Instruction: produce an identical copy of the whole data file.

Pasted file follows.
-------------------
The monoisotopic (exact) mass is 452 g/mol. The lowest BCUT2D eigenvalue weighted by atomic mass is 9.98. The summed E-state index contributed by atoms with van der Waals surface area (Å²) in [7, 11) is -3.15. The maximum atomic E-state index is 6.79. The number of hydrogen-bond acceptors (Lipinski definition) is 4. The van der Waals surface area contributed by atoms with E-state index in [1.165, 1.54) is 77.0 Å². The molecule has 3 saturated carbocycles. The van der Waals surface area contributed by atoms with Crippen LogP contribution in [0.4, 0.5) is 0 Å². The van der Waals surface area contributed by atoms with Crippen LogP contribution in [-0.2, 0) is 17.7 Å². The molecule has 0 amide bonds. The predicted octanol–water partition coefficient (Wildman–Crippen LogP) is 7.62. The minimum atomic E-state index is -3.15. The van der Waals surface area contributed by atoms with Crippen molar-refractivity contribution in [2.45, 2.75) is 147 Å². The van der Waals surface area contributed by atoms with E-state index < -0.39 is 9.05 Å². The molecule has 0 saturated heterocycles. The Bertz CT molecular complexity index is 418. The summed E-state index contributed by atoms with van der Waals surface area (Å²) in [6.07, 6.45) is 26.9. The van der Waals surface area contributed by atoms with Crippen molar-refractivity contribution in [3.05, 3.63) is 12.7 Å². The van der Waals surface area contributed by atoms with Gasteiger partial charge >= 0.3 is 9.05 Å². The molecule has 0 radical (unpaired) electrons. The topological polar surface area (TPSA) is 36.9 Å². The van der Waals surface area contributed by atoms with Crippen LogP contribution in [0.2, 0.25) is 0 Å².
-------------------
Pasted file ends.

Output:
The monoisotopic (exact) mass is 452 g/mol. The lowest BCUT2D eigenvalue weighted by atomic mass is 9.98. The summed E-state index contributed by atoms with van der Waals surface area (Å²) in [7, 11) is -3.15. The maximum atomic E-state index is 6.79. The number of hydrogen-bond acceptors (Lipinski definition) is 4. The van der Waals surface area contributed by atoms with E-state index in [1.165, 1.54) is 77.0 Å². The molecule has 3 saturated carbocycles. The van der Waals surface area contributed by atoms with Crippen LogP contribution in [0.4, 0.5) is 0 Å². The van der Waals surface area contributed by atoms with Crippen LogP contribution in [-0.2, 0) is 17.7 Å². The molecule has 0 amide bonds. The predicted octanol–water partition coefficient (Wildman–Crippen LogP) is 7.62. The minimum atomic E-state index is -3.15. The van der Waals surface area contributed by atoms with Crippen molar-refractivity contribution in [2.45, 2.75) is 147 Å². The van der Waals surface area contributed by atoms with E-state index < -0.39 is 9.05 Å². The molecule has 0 saturated heterocycles. The Bertz CT molecular complexity index is 418. The summed E-state index contributed by atoms with van der Waals surface area (Å²) in [6.07, 6.45) is 26.9. The van der Waals surface area contributed by atoms with Crippen molar-refractivity contribution in [3.05, 3.63) is 12.7 Å². The van der Waals surface area contributed by atoms with Gasteiger partial charge >= 0.3 is 9.05 Å². The molecule has 0 radical (unpaired) electrons. The topological polar surface area (TPSA) is 36.9 Å². The van der Waals surface area contributed by atoms with Crippen LogP contribution in [0.2, 0.25) is 0 Å².